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Market Realist dry bulk shipping blast (Part 4: Capacity growth)

Xun Yao Chen, Industrials Analyst

Continued from Part 3

Why is capacity important?

Although ship orders and construction activity are useful to get the insiders’ perspective, investors must also look at capacity growth to see whether it meets demand so that they don’t rely totally on managers, who can get caught up in the day-to-day operation without seeing the bigger picture. When capacity grows faster than demand, competition rises among individual shipping firms as they try to use idle ships and cover fixed costs. This lowers day rates, which negatively affects bottom line earnings, free cash flows, and share prices for companies. But when demand grows at a faster rate, it’s positive for dry bulk shippers.

(Read more: Dry bulk capacity growth slows further, encouraging sign for later half of 2013)

Dry Bulk Capacity 2013-08-04


Annual capacity growth falls to a new low

On August 2, dry bulk capacity, measured in deadweight tonnage (DWT, the weight a ship can safely carry across the ocean) and published weekly by IHS Global Limited, rose to 607.64 million deadweight tonnage, while annual growth fell to a new low of 5.71%. Year-over-year growth using the last four weeks of data, which smooths out short-term noise, fell from 6.08% during the prior week to 5.91% this week.

Driven by large placements of new ship orders, shipping capacity had a huge run over the past two years, as companies expected global trade growth to continue at a record, fueled by China’s massive investment-led economic growth. The recent decline in year-over-year capacity growth is a positive development because total dry bulk demand grew by just 5.1% during the first five months of 2013, as reported by RS-Platou, an international ship and offshore investment bank. Further growth in iron ore shipments coming out of Brazil and Australia due to capacity expansions, as well as an expectation of a record grain output in the United States, should lift demand higher towards the end of the year.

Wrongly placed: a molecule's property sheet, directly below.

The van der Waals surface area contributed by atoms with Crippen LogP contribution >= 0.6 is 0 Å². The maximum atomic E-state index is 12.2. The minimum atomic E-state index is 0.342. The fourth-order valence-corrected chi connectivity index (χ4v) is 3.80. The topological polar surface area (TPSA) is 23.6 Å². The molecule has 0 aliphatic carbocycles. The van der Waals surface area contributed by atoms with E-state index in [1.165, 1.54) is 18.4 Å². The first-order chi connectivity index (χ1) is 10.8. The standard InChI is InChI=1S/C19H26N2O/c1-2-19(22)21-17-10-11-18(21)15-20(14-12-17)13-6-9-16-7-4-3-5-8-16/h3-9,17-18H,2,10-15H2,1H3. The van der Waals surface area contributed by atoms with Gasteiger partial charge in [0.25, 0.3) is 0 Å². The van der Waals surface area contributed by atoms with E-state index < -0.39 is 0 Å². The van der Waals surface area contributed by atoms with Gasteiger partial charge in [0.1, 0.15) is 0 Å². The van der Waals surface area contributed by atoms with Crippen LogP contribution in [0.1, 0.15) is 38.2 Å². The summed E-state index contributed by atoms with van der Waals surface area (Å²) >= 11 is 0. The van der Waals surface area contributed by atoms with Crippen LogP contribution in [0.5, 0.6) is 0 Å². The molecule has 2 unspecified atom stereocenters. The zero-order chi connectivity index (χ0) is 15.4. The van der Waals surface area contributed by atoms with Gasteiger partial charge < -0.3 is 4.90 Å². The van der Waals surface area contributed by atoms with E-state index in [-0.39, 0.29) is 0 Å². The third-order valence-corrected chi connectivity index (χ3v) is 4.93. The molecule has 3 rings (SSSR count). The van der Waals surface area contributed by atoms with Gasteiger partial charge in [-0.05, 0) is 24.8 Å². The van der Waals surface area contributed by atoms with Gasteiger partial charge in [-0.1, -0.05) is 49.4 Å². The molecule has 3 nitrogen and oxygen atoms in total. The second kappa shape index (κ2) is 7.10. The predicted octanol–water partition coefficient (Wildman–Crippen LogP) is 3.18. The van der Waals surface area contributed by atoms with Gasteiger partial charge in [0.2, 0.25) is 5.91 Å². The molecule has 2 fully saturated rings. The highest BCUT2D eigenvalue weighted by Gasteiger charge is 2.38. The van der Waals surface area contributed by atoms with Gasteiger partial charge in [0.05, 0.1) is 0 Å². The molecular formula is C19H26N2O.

(Read more: Supramax price rises first time since mid 2010, signs of shipping recovery)

But the real test will come during the second half of this year. Last year, several dry bulk shipping companies pushed back deliveries as China’s economic growth fell and shipping rates fell to a record low. The eight-week average weekly growth rate, shown in the chart above, fell to an average of 0.075%. Since the start of this year, capacity has grown ~3.7%. Unless we see the average weekly growth rate come down below 10%, capacity will likely grow by 7% this year, which could limit further upsides for dry bulk stocks until the end of this year.

(Read more: Why the Baltic Dry Index has decoupled from the Chinese market)

Implication of lower capacity growth

Current capacity growth is still a negative, because it will continue to pressure shipping rates, company revenues, and earnings. This could harm medium-term share prices—especially if several maturing shipping contracts were drafted out above current market rates. If investors (the market) start to focus more on short-term fundamentals and become more risk-averse, share prices of stocks such as Diana Shipping Inc. (DSX), Eagle Bulk Shipping Inc. (EGLE), Knightsbridge Tankers Ltd. (VLCCF), Navios Maritime Partners LP (NMM), and DryShips Inc. (DRYS) will probably fall. Nonetheless, the current trend is positive for the industry’s long-term outlook. If investors stay focused on the favorable long-term prospects, dry bulk shipping companies will find support.

Learn more about the key performance indicators of the dry bulk shipping industry

Continue to Part 5: Shipping rates to see how shipping rates are doing, or go back to Part 1 to see the list of key shipping indicators.

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